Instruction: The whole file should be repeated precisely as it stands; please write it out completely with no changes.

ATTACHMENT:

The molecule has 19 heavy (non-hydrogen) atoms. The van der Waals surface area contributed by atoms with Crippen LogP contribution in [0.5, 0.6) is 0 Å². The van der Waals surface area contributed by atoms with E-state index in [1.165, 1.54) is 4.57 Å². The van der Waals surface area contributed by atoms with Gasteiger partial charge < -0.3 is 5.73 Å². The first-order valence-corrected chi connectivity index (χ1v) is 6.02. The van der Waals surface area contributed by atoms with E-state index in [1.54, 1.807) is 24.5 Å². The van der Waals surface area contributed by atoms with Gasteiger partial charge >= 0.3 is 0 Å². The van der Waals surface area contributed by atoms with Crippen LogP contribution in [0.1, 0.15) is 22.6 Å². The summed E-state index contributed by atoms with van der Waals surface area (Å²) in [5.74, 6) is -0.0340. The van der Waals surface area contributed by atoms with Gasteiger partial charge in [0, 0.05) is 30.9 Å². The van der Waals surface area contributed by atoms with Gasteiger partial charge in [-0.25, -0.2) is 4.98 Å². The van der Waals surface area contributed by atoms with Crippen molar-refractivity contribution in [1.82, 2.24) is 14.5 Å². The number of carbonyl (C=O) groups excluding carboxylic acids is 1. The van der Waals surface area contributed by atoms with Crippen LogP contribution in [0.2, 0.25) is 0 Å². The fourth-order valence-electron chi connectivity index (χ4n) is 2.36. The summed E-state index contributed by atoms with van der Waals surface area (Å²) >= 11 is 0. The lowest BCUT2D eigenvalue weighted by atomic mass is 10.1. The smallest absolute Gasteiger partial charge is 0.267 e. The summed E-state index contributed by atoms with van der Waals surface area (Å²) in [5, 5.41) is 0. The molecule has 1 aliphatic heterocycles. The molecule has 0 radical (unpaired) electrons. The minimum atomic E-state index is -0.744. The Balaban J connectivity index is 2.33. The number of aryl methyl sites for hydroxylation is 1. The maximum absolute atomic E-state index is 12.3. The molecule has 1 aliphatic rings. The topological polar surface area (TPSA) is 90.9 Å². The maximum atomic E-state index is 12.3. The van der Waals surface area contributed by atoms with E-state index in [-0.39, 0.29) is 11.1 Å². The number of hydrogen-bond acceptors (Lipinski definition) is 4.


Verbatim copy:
The molecule has 19 heavy (non-hydrogen) atoms. The van der Waals surface area contributed by atoms with Crippen LogP contribution in [0.5, 0.6) is 0 Å². The van der Waals surface area contributed by atoms with E-state index in [1.165, 1.54) is 4.57 Å². The van der Waals surface area contributed by atoms with Gasteiger partial charge < -0.3 is 5.73 Å². The first-order valence-corrected chi connectivity index (χ1v) is 6.02. The van der Waals surface area contributed by atoms with E-state index in [1.54, 1.807) is 24.5 Å². The van der Waals surface area contributed by atoms with Gasteiger partial charge >= 0.3 is 0 Å². The van der Waals surface area contributed by atoms with Crippen LogP contribution in [0.1, 0.15) is 22.6 Å². The summed E-state index contributed by atoms with van der Waals surface area (Å²) in [5.74, 6) is -0.0340. The van der Waals surface area contributed by atoms with Gasteiger partial charge in [0, 0.05) is 30.9 Å². The van der Waals surface area contributed by atoms with Gasteiger partial charge in [-0.25, -0.2) is 4.98 Å². The van der Waals surface area contributed by atoms with Crippen molar-refractivity contribution in [1.82, 2.24) is 14.5 Å². The number of carbonyl (C=O) groups excluding carboxylic acids is 1. The van der Waals surface area contributed by atoms with Crippen LogP contribution in [0.2, 0.25) is 0 Å². The fourth-order valence-electron chi connectivity index (χ4n) is 2.36. The summed E-state index contributed by atoms with van der Waals surface area (Å²) >= 11 is 0. The lowest BCUT2D eigenvalue weighted by atomic mass is 10.1. The smallest absolute Gasteiger partial charge is 0.267 e. The summed E-state index contributed by atoms with van der Waals surface area (Å²) in [5, 5.41) is 0. The molecule has 1 aliphatic heterocycles. The molecule has 0 radical (unpaired) electrons. The minimum atomic E-state index is -0.744. The Balaban J connectivity index is 2.33. The number of aryl methyl sites for hydroxylation is 1. The maximum absolute atomic E-state index is 12.3. The molecule has 1 aliphatic rings. The topological polar surface area (TPSA) is 90.9 Å². The maximum atomic E-state index is 12.3. The van der Waals surface area contributed by atoms with E-state index in [-0.39, 0.29) is 11.1 Å². The number of hydrogen-bond acceptors (Lipinski definition) is 4.